Pride Pops Up to build community at Whiskey & Wine on Sunday

J.M. Hirsch (left) and his partner, Nicholas King, have organized a one-night-only event called Pride Pops Up at Whiskey & Wine on Jan. 20. Courtesy of J.M. Hirsch
J.M. Hirsch (left) and his partner, Nicholas King, have organized a one-night-only event called Pride Pops Up at Whiskey & Wine on Jan. 20. Courtesy of J.M. Hirsch
J.M. Hirsch (left) and his partner, Nicholas King, have organized a one-night-only event called Pride Pops Up at Whiskey & Wine on Jan. 20. Courtesy of J.M. Hirsch
J.M. Hirsch (left) and his partner, Nicholas King, have organized a one-night-only event called Pride Pops Up at Whiskey & Wine on Jan. 20. Courtesy of J.M. Hirsch

“We hear a lot that there’s a lack of community for LGBTQ in New Hampshire – not a lot of options.”

That’s what J.M. Hirsch, a Concord resident, had to say about the LGBTQ community in the capital city. Being a member of that community, Hirsch and his partner, Nicholas King, decided to do something about it.

On Sunday, Whiskey & Wine will open its doors for the first-ever Pride Pop Ups, a pop-up LGBTQ night at the downtown establishment. It will be a one-night-only event welcoming the LGBTQ community and allies to show up, have a drink and just get to know each other a little.

“We wanted to do something that could bring people together,” Hirsch said. “It’s obviously been a tough political climate for people on the progressive end of things, and Concord on the whole is such a welcoming community that we felt it was a great place to do it.”

It all came together rather serendipitously. Hirsch and King were at Whiskey & Wine one night just grabbing a drink and talking about this idea of asking a local bar to host an event like this. One of the bartenders overheard the conversation, joined in and ended up loving the idea. The next thing they knew, they had a date of Jan. 20 – a Sunday, when Whiskey & Wine is normally closed.

Hirsch and King had been thinking about doing something like this for some time.

“We went to the meeting for Concord Pride, and we heard the same thing from everybody at this meeting – Pride is great, it’s a wonderful event once a year, but once a year doesn’t build a community,” Hirsch said. “We decided we wanted to try to do a little bit more.”

That led to the idea of a bar, but that was about as far as the idea was planned out – they didn’t have a venue or a date. That is, until they were overheard talking about the idea while having a night out at Whiskey & Wine.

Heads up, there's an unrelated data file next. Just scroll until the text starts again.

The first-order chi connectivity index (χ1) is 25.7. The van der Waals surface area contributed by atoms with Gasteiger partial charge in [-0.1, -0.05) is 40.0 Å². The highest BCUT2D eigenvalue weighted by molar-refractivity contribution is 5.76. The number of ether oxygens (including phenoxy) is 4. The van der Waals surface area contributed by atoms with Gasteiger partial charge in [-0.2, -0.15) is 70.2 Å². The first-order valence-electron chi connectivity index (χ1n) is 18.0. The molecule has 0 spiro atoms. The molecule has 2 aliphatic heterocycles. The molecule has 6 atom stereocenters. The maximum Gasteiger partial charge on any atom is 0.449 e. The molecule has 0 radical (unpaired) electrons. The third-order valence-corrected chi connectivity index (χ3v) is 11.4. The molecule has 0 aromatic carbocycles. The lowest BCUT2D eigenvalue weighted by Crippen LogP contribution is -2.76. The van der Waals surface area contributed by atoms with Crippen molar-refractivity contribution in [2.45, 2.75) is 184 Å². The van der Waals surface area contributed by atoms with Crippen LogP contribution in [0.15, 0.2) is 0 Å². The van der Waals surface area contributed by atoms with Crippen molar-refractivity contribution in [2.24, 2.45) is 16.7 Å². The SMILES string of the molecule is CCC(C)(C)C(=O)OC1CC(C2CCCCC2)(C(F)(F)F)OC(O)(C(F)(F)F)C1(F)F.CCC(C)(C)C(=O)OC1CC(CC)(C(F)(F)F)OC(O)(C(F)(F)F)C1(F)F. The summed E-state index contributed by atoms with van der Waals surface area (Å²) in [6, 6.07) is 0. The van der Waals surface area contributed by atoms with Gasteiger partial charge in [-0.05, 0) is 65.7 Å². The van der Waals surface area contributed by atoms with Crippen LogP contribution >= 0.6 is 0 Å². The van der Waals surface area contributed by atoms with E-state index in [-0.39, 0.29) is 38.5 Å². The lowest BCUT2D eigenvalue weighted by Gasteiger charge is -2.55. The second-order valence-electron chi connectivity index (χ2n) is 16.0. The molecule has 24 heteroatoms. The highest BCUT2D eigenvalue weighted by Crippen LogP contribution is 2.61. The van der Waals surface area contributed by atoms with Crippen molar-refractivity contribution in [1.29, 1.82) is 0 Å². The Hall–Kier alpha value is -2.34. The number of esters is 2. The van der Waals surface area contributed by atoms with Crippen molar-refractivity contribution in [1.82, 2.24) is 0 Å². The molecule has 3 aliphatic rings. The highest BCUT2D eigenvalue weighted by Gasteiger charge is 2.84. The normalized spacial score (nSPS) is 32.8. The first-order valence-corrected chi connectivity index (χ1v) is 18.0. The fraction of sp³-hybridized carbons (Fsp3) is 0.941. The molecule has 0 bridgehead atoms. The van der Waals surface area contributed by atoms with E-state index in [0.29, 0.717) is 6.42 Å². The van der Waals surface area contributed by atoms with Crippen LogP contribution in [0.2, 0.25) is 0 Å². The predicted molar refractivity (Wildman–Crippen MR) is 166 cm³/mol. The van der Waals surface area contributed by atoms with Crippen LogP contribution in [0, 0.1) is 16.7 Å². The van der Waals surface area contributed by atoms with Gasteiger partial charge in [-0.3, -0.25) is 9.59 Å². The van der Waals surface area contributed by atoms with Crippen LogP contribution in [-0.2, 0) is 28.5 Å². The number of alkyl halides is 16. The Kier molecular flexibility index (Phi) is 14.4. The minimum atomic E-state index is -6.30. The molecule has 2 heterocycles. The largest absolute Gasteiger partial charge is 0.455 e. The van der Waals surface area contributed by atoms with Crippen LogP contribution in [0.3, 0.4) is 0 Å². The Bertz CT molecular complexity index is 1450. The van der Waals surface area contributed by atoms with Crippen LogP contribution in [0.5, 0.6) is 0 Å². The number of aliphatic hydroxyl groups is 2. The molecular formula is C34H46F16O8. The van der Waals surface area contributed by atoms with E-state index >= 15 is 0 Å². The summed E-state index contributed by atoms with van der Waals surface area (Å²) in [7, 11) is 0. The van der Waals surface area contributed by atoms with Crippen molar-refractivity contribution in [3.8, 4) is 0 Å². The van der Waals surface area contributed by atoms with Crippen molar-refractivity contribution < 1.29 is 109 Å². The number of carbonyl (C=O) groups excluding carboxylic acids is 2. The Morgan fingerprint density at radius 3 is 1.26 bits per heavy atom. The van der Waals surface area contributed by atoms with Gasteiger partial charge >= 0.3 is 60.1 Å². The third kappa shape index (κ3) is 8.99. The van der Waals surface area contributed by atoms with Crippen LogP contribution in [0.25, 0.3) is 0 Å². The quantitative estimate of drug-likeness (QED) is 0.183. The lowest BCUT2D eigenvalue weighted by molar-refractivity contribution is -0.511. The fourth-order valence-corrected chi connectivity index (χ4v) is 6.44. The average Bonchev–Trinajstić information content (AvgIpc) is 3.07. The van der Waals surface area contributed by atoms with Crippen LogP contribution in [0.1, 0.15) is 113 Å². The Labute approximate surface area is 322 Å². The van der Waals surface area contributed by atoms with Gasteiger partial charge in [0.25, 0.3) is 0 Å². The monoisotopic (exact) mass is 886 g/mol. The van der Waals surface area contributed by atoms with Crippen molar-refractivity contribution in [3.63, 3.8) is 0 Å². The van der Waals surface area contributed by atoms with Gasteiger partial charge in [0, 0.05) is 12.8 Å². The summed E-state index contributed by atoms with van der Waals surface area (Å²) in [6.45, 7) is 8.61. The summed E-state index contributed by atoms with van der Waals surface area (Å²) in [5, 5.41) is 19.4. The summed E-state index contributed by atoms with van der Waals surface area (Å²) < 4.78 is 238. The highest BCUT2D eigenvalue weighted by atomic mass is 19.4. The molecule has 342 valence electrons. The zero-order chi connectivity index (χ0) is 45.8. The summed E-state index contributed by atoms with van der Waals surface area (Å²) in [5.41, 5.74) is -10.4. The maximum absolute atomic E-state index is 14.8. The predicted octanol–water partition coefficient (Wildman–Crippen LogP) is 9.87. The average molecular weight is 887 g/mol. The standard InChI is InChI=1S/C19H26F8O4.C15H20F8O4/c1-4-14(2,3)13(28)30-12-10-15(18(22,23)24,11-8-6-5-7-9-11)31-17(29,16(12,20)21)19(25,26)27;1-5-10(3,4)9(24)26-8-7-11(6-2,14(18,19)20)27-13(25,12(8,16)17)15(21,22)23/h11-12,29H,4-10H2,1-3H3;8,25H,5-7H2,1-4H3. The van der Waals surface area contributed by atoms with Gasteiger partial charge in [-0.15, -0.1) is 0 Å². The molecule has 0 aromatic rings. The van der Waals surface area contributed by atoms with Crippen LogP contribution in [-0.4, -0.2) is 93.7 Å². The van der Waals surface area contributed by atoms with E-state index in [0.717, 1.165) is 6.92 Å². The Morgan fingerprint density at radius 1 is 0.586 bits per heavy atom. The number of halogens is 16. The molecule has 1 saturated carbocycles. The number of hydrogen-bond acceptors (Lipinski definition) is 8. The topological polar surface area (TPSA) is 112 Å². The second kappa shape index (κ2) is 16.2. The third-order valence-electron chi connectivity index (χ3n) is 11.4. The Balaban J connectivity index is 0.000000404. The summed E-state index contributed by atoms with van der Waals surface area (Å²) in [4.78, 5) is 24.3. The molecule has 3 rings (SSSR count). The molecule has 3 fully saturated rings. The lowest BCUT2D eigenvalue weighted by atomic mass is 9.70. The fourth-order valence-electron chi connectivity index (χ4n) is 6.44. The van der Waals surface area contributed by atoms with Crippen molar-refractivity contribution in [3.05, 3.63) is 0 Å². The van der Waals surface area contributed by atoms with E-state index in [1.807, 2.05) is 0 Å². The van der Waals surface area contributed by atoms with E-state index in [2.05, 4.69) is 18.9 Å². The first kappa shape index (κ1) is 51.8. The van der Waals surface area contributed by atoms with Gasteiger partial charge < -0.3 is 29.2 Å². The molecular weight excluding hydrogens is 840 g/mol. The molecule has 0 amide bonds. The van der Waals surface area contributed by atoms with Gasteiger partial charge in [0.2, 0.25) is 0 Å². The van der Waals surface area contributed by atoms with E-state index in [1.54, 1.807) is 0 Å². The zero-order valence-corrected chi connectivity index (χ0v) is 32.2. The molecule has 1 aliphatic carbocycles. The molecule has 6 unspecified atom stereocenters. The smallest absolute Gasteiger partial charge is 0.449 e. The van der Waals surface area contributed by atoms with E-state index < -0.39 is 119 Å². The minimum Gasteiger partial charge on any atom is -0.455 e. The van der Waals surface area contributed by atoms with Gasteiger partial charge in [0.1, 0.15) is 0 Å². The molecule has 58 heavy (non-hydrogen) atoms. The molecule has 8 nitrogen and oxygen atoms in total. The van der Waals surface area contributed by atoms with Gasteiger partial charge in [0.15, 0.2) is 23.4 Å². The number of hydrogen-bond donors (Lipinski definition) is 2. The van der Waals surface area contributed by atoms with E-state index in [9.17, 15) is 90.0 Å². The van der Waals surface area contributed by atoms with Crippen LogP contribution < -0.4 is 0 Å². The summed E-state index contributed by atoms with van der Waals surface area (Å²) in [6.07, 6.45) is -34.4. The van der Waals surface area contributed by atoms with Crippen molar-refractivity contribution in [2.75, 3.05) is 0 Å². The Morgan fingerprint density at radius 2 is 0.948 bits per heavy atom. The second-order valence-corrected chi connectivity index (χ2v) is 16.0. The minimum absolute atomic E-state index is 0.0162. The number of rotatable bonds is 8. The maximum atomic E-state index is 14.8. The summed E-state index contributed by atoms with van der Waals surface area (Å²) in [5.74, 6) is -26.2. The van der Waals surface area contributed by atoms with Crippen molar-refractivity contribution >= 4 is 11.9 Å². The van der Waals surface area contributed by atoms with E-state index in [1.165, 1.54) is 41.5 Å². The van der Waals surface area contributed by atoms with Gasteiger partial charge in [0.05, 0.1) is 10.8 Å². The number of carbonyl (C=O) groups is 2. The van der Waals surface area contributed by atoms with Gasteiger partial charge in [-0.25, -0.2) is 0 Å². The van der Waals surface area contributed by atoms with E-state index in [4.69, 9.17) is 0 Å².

Hirsch thought it would be nice to hold the event at a local business – the business will get a chance to make a little extra money on a night they would normally be closed making nothing.

“It’s a win-win for everyone,” Hirsch said.

As excited as he is about this first-of-its-kind event in Concord, Hirsch also realizes that this is just a modest start for what he hopes will be a larger, more regular thing in this city.

“We hope to do them regularly,” Hirsch said. “Barley House has expressed interest in doing one.”

Hirsch is not doing this for political reasons, or because it’s somehow related to his job or some committee he’s a member of. He’s just a Concord guy who likes the idea of building community and wanted to see something like this happen in his city.

“Just give an opportunity for LGBTQ and allies to get together and build community,” he said.

He was partly inspired by his own East Concord neighborhood, where he said everybody always hangs out and gets along, and that it’s wonderful. He hopes to foster the same kind of environment at the event Sunday.

The event will run from 6 to 10 p.m. and there is no cover charge and no reservations or RSVP required. It will essentially be just like any other night at Whiskey & Wine, and Hirsch is expecting a nice turnout.

“It’s going to be exciting to see what happens. I’ve been overwhelmed by the response so far – I’m starting to fear that we may have too many, which is a good problem to have.”

You don’t have to identify as LGBTQ to attend, as the point of this is to build community in general, not just for LGBTQ individuals to make connections with each other.

And remember, this is just the start of what Hirsch hopes will be a long-running practice in the city.

“Down the road, it’ll be interesting if we do it at another restaurant on a night when they are open,” he said. “I think Concord is such a welcoming and progressive community that I’m not too worried about that.”

For more information about this event, go to lgbtqnh.com.

Author: Jon Bodell

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